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NBA Trade Deadline Lesson: Teamwork Trumps Talent

Buried in the narrative that talent trumps everything, two of the biggest trades were aimed at squashing toxicity than getting equal talent in return.

Goran Dragic

In a perfect world, the NBA Trade Deadline extravaganza would have been strictly an intricate exchange of mutually needed talent, roster requirements, and star power. For the most part, it was, with teams like OKC and Miami improving dynamically. But yet, buried in the age-old narrative that talent trumps everything sports-side, two of the biggest trades were more concerned about squashing toxicity than ensuring adequate talent was returned to them.

It’s no secret that Goran Dragic, now in Miami, and Reggie Jackson, now in Detroit, wanted out of their former teams. In fact, it was on the lips of any in-the-know fan who appreciates drama. And we all know those run in short supply.

Phoenix gave up Dragic, and much-less-talented brother Zoran, for two first-round draft picks, that, although pretty good consolation prizes, are perhaps a smidge under what Phoenix could have gotten for last year’s Most Improved Player under different terms.

There was a time when Phoenix’s two-point guard scheme, and later three with Isaiah Thomas‘ addition, seemed to be working. But, right in line with the core of this article, the three-point guard roster was seen as an affront by Dragic who felt disrespected by the organization. Dragic has seen a noticeable drop in production, that, during a contact year, understandably made him even more miserable to be around. Not before long, the Dragon was pushing for a trade out of town and Phoenix saw themselves complying.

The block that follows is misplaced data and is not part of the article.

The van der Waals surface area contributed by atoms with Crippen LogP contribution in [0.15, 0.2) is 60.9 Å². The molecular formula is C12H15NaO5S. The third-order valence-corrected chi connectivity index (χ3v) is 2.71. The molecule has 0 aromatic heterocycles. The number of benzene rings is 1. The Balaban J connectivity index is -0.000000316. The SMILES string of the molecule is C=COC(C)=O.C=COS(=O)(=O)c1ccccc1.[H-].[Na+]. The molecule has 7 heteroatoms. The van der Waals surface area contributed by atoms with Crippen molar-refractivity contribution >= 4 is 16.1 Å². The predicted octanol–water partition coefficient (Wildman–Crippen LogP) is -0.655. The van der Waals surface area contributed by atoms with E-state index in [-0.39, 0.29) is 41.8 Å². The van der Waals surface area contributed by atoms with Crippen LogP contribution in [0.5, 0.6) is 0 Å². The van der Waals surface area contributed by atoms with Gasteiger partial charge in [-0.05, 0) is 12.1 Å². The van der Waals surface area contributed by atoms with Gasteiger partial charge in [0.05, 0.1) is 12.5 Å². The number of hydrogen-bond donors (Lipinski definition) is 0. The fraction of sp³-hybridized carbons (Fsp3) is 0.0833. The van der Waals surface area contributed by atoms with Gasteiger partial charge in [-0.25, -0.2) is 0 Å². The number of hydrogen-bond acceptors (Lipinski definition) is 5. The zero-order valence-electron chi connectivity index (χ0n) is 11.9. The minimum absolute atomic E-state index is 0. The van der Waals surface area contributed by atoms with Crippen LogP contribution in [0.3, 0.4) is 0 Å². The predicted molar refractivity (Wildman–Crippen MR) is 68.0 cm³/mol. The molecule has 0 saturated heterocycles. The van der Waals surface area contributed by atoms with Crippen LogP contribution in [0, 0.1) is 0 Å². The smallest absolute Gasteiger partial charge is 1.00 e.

In reality, it might have been a blessing in disguise as the Suns were able to bring in Brandon Knight and a number of future assets which are a better fit for this team in the long run. That is, if Phoenix can decide what the hell it’s doing.

Reggie Jackson’s situation had a lot of similarities. The difference being that Jackson was forced to up his production when Durant and Westbrook were out for a chunk of the year and that quickly went to his head. A man who has inflated his talents, Jackson soon started directly affecting a team that had to play at optimal efficiency to reach the playoffs after a majorly slow start. He did it on the court with head-scratching play and off with allegiances and pouting.

In the end, Jackson was just as happy to move on as the Thunder were happy to see him go.

Neither case involved losing a LeBron-like talent, but both instances revealed just how unappreciated teamwork, and the talent boosters that come with it, is around an event and league people think are solely based on god-given goods. When it comes down to it, talent can only function when teamwork is entrenched in the benches that make it up. OKC and Phoenix learned that, and very fortunately, were able to respond accordingly.

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